2006-03-23 / Editorial


By Robert Morton-Ranney

Could it be that the key to accumulating wealth is

that the money is in things

that don't matter?

When you scan the vast array

of people who have been part of the millions of moments that are your life, for whom do you feel the most gratitude? (Or resentment, or worse). Raise your hand if the list includes your parents. Raise your other hand up if they're at the top.

And how much did your parents get paid for playing the lead roles in your introduction to Planet Earth?


In fact, they went into the hole for the privilege of changing your diapers, driving you all over your home state, and honest-to-goodness trying to embarrass you as little as possible.

Clichs schedule reunions every time we repeat that parenting is the most important job anyone can have. Yet, it's difficult to bring to mind anything that commands a higher price in its peculiar mix of time, energy, emotion, and money.

We all must have absorbed the idea that the kid thing is not a large profit category. How much do we pay the child-care workers who do the parenting when the parents aren't around? As little as possible.

And speaking of low-paying jobs . . . We're keenly aware, especially now, of the risks taken by those serving in the armed forces, and of the suffering and loss that is too common among those in uniform and the loved ones who agonize until their return. Yet, reports continue that many military families are surprisingly close to the poverty line.

What's more, being called to active duty in the National Guard has derailed many a carefully nurtured career.

Even on home turf, police and firefighters are recognized as first responders in the event of any emergency, including just oldfashioned home blazes and burglaries. Yet, more and more municipalities are considering waiving residency requirements for these departments so that increases in salary can be muted.

So, who's at the other end of things? The top 10 on the latest list of the wealthiest people this side of the moon features names that have made (or inherited) their money via software, investments, telecommunications, furniture, steel, newspapers, and fashion.

Now, each of these is fine in context. Computers are great, cell phones are amazing, newspapers try to tell us what's going on, and steel holds everything up. Furniture is useful, too, and I have to admit that clothing has its place.

But is any of them among the most important of human enterprises?

You could argue that at least in the case of health care, we are willing to pay for what matters. Physicians remain the most highly paid occupational group. Yet, reports are that one of the best ways they can increase income is to limit services. They simply collect patients who are able and willing to part with large lumps of cash in order to have a med school grad available at whim.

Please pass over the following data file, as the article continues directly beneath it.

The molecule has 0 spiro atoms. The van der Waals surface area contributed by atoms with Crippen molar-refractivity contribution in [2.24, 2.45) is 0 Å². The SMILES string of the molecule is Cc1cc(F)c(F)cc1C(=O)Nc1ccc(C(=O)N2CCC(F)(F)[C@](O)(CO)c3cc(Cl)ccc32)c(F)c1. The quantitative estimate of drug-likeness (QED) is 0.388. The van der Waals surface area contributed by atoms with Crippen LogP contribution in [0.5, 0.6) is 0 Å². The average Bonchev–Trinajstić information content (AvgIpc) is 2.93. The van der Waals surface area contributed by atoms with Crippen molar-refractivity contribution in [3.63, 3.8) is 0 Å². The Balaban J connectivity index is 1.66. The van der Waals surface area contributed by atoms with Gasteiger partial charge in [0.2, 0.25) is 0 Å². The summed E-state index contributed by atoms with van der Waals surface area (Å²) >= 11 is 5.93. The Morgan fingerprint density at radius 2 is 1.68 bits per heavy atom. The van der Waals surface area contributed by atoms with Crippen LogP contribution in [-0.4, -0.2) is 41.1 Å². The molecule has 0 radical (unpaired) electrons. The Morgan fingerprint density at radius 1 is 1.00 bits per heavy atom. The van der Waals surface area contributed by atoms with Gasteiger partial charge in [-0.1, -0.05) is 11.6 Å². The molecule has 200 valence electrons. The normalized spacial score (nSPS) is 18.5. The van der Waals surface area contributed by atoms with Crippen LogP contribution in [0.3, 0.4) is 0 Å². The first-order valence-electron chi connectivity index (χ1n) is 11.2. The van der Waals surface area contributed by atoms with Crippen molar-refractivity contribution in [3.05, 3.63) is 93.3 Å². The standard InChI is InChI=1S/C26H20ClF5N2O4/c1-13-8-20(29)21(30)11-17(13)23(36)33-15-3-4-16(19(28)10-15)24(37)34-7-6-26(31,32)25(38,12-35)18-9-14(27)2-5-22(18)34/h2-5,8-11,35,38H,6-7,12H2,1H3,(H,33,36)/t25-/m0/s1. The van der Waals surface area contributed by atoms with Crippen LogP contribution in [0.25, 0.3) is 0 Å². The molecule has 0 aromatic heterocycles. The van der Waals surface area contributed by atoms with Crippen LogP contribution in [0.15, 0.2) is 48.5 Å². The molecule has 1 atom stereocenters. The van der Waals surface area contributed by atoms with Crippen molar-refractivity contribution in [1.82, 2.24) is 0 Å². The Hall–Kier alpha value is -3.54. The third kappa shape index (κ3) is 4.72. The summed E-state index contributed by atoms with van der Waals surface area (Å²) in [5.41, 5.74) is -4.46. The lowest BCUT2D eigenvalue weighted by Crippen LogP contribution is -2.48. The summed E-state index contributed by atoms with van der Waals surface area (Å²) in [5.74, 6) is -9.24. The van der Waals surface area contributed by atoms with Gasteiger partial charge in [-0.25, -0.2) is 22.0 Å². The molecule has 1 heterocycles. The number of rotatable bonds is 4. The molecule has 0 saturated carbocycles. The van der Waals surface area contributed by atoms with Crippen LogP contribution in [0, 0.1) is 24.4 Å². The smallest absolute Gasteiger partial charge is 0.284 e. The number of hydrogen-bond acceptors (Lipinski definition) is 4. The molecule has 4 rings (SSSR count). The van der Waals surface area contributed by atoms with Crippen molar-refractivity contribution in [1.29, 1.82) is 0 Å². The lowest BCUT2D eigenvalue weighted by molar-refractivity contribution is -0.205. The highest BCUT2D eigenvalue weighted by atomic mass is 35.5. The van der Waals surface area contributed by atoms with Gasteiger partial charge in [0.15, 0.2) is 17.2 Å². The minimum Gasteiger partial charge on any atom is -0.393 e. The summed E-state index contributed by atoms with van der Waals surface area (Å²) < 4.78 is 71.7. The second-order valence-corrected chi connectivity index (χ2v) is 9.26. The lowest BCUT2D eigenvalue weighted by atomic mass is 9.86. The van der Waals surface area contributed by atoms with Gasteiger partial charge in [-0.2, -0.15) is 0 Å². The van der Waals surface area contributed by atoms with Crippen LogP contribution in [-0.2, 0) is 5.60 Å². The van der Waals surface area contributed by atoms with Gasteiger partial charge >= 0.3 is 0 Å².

And who is at the lower end of the pay scale in the M.D. world? The community physician, who knows the ins and outs of the area and makes his or her services available to all.

What's the lesson of these snapshots if you want to assure your own financial future? Convince others to treat things that matter less as if they matter more.

Get them to believe that they absolutely must have another car. Now. Get them to believe their boat isn't big enough.

Get them to believe their cell phone is clunky, or people are looking askance at their laptop. Get them to believe they need to take more trips to more exotic places. Get them to believe that whatever they already have is obsolete, irrelevant, or simply in bad taste.

That's the way to increase your cash flow.

Now, you could say that this is actually a good sign as far as the health of our society goes. Maybe the fact that we don't place high monetary value on what really matters shows that we put it above money in our overall value system.

Could be.

On the other hand, to some extent at least, competence follows compensation. What sorts of endeavors do we want our most able people pursuing?

Then there is the reality that money can bear a disturbing resemblance to oxygen. Without a certain amount, life just isn't livable. Love your children as much as you can stand, but if you're not able to put food in their mouths, the whole project just sort of falls apart.

Maybe we'll get this money thing figured out and maybe we won't. Until we do, we have the wisdom of Martin Sheen in "Wall Street," who told his on (and off) screen son, Charlie, that money is just "a pain in the (expletive deleted)."

Return to top